We have contacted manufacturers , and we may even make Charlie Trout's code of the day cut Ed

~CS~
So first you throw out Charlie Trout as an authority... Twice.

Quote:
Originally Posted by Roger View Post
He's here Steve.

From Charlie's code question of the day.

Roger
Then when Roger shows you that Charlie Trout says you are wrong, you post this:

Quote:
Originally Posted by chicken steve View Post
Then I guess it's time for 'old Chuck to retire Roger

~CS~
So not only the entire world (other than 4-5 hold-outs) agree that the GEC doesn't need to be bonded as it exits a panel and that the little hole could be used for the GEC, but the very person who you name dropped as being the ultimate authority does too..

But since he didn't say what you wanted, it's time for him to retire??? He's suddenly dead wrong, so much so that he should just quit???

And still you won't even speak to this BS that you keep posting. Do you really think that ignoring it will make it go away, like a small child would do? It will never, ever stop @chicken steve
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Old 01-21-2018, 11:03 AM   #1154
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Originally Posted by eddy current View Post
No I say that because both those codes, 12-120 and 12-3022 use either the words “conductor” or “ cable” which are not used for a GEC therefore they do not apply IMO.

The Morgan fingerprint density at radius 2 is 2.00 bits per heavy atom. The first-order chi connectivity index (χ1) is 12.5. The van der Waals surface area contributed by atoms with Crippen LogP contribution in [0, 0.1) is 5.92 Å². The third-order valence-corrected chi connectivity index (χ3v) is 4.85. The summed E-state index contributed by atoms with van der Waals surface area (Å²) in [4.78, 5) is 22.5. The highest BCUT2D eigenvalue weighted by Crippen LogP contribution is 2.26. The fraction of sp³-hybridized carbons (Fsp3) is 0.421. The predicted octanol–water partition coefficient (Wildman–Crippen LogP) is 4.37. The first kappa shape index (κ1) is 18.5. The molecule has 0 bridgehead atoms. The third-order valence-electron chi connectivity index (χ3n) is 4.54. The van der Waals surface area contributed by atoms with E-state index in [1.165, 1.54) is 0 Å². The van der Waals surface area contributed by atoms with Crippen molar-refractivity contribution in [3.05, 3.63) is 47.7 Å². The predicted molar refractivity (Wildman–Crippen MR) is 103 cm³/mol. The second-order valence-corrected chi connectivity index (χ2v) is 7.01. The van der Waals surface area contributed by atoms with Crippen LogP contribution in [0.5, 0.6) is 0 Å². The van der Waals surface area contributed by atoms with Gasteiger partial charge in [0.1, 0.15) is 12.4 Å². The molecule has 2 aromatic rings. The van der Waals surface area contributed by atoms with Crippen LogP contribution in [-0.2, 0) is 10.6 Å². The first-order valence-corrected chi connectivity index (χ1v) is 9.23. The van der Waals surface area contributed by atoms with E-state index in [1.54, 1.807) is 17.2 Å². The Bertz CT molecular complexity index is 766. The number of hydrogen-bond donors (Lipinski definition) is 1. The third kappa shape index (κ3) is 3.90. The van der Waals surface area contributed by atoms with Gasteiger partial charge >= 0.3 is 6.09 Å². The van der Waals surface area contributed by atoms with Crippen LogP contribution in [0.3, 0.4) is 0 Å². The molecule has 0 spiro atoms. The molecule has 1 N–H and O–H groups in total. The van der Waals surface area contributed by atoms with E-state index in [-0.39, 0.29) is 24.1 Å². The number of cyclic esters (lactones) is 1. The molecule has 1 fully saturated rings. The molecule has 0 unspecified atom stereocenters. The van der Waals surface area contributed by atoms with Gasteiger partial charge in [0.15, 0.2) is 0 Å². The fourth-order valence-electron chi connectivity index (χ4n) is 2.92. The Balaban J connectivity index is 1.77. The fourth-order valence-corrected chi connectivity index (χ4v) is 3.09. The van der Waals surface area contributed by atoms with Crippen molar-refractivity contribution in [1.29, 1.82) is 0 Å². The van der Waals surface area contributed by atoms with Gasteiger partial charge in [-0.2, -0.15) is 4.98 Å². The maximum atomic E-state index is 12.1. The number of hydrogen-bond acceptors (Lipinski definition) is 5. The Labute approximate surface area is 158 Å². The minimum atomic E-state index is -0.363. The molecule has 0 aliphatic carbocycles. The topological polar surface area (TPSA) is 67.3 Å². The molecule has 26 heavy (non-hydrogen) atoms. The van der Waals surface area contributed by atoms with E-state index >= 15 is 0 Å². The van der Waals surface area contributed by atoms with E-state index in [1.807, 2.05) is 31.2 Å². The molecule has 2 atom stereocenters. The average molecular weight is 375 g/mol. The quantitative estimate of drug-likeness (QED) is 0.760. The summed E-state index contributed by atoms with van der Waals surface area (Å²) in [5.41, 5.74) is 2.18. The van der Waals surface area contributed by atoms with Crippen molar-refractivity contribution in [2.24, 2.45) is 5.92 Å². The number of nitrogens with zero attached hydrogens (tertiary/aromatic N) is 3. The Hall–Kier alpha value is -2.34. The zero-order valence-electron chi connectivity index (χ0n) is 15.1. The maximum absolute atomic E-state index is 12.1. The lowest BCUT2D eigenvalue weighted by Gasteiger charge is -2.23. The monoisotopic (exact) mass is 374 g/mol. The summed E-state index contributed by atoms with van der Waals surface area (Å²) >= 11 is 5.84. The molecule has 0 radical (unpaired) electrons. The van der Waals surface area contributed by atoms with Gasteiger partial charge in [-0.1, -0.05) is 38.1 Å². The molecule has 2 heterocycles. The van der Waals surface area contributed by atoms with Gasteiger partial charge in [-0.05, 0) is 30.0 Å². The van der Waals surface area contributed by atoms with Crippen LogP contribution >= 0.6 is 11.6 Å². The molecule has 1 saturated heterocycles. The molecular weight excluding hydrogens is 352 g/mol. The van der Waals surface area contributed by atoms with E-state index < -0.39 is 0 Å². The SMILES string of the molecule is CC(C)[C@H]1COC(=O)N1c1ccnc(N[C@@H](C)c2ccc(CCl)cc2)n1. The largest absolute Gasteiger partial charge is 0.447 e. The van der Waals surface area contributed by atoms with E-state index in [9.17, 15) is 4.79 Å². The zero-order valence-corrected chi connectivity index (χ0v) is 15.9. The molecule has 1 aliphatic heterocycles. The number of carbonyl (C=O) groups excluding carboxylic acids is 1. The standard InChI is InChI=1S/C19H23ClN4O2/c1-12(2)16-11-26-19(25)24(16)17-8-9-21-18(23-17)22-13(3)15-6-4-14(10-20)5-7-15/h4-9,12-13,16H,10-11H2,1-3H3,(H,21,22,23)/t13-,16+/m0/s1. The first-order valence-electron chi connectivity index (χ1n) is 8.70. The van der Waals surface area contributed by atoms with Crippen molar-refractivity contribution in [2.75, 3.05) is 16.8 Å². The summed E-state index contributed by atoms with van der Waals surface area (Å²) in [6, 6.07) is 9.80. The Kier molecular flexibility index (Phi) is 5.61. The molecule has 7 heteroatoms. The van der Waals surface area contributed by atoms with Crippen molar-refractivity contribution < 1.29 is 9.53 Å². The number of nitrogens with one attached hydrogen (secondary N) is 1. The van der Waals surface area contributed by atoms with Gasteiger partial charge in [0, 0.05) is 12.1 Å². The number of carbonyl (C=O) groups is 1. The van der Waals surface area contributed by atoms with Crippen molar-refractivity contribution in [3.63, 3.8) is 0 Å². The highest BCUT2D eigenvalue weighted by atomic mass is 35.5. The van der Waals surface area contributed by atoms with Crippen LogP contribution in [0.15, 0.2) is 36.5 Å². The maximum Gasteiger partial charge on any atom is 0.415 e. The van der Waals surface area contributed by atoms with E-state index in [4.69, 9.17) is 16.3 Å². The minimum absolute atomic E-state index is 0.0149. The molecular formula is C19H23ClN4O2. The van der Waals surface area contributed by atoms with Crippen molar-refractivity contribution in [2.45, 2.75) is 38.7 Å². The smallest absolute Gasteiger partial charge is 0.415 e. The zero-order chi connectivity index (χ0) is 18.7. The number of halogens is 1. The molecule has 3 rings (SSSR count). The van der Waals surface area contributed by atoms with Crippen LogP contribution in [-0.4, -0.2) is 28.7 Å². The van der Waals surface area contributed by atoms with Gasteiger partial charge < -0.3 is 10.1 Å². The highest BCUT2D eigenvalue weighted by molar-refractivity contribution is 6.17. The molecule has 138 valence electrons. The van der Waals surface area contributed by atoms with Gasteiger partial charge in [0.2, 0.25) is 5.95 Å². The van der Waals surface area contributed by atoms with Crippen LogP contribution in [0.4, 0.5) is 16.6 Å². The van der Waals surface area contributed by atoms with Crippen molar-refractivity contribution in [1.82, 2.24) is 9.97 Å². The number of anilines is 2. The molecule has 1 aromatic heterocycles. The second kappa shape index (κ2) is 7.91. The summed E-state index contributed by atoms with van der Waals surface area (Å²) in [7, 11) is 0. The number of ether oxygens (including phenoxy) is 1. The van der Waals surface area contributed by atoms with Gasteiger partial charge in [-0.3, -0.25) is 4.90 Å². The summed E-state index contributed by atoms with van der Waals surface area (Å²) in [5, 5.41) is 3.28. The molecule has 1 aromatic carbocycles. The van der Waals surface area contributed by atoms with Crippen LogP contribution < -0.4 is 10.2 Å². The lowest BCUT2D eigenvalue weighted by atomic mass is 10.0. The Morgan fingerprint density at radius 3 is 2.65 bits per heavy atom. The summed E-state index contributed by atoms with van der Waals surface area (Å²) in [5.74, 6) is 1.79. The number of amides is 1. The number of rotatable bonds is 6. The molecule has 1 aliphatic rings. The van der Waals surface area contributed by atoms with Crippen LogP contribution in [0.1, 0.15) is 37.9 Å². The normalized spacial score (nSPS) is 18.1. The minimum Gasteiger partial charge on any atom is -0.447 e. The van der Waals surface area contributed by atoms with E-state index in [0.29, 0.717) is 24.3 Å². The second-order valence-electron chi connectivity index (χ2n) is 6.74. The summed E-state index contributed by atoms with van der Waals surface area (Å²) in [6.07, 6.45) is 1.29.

Here are the definitions

Conductor = A conductive material that is constructed for the purpose of carrying electric current

Cable = A complete manufactured assembly of one or more insulated conductors, which may also include optical fibres, fillers, strength members, and insulating and protective material, with a continuous overall covering providing electrical, mechanical, and environmental protection to the assembly

There is also now a definition for a bare conductor which is used as a GEC.

Bare conductor = a conductor having no covering or electrical insulation.

ETA.
12-120(1) conductors shall be supported so that no damaging strain is imposed on the terminals of any electrical apparatus or devices or on joints or taps.